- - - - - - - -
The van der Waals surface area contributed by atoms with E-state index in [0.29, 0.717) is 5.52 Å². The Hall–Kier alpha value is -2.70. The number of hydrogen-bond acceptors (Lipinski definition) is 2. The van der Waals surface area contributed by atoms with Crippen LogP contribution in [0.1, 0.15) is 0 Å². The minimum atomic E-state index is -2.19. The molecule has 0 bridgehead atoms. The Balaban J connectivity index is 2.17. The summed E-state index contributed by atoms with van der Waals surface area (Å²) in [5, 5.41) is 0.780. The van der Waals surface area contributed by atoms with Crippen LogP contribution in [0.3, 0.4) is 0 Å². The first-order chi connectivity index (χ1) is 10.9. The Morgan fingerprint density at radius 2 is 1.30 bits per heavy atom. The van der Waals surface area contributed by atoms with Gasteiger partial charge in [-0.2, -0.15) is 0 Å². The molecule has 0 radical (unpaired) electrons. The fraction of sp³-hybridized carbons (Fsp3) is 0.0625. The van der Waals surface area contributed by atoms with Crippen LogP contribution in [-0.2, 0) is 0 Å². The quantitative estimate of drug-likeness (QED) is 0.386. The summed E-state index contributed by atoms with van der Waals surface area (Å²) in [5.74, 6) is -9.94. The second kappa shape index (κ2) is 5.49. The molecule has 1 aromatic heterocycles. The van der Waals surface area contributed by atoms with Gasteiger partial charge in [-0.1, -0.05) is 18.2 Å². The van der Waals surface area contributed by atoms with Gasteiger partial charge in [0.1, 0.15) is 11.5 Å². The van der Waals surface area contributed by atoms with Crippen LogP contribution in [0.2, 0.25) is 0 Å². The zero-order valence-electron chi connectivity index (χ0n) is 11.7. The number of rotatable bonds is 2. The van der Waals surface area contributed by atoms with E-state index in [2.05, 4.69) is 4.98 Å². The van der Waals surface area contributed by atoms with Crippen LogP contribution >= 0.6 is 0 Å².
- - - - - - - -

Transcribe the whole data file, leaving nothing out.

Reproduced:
The van der Waals surface area contributed by atoms with E-state index in [0.29, 0.717) is 5.52 Å². The Hall–Kier alpha value is -2.70. The number of hydrogen-bond acceptors (Lipinski definition) is 2. The van der Waals surface area contributed by atoms with Crippen LogP contribution in [0.1, 0.15) is 0 Å². The minimum atomic E-state index is -2.19. The molecule has 0 bridgehead atoms. The Balaban J connectivity index is 2.17. The summed E-state index contributed by atoms with van der Waals surface area (Å²) in [5, 5.41) is 0.780. The van der Waals surface area contributed by atoms with Crippen LogP contribution in [0.3, 0.4) is 0 Å². The first-order chi connectivity index (χ1) is 10.9. The Morgan fingerprint density at radius 2 is 1.30 bits per heavy atom. The van der Waals surface area contributed by atoms with Gasteiger partial charge in [-0.2, -0.15) is 0 Å². The molecule has 0 radical (unpaired) electrons. The fraction of sp³-hybridized carbons (Fsp3) is 0.0625. The van der Waals surface area contributed by atoms with Crippen LogP contribution in [-0.2, 0) is 0 Å². The quantitative estimate of drug-likeness (QED) is 0.386. The summed E-state index contributed by atoms with van der Waals surface area (Å²) in [5.74, 6) is -9.94. The second kappa shape index (κ2) is 5.49. The molecule has 1 aromatic heterocycles. The van der Waals surface area contributed by atoms with Gasteiger partial charge in [-0.1, -0.05) is 18.2 Å². The van der Waals surface area contributed by atoms with Gasteiger partial charge in [0.1, 0.15) is 11.5 Å². The van der Waals surface area contributed by atoms with Crippen LogP contribution in [0.2, 0.25) is 0 Å². The zero-order valence-electron chi connectivity index (χ0n) is 11.7. The number of rotatable bonds is 2. The van der Waals surface area contributed by atoms with E-state index in [2.05, 4.69) is 4.98 Å². The van der Waals surface area contributed by atoms with Crippen LogP contribution >= 0.6 is 0 Å².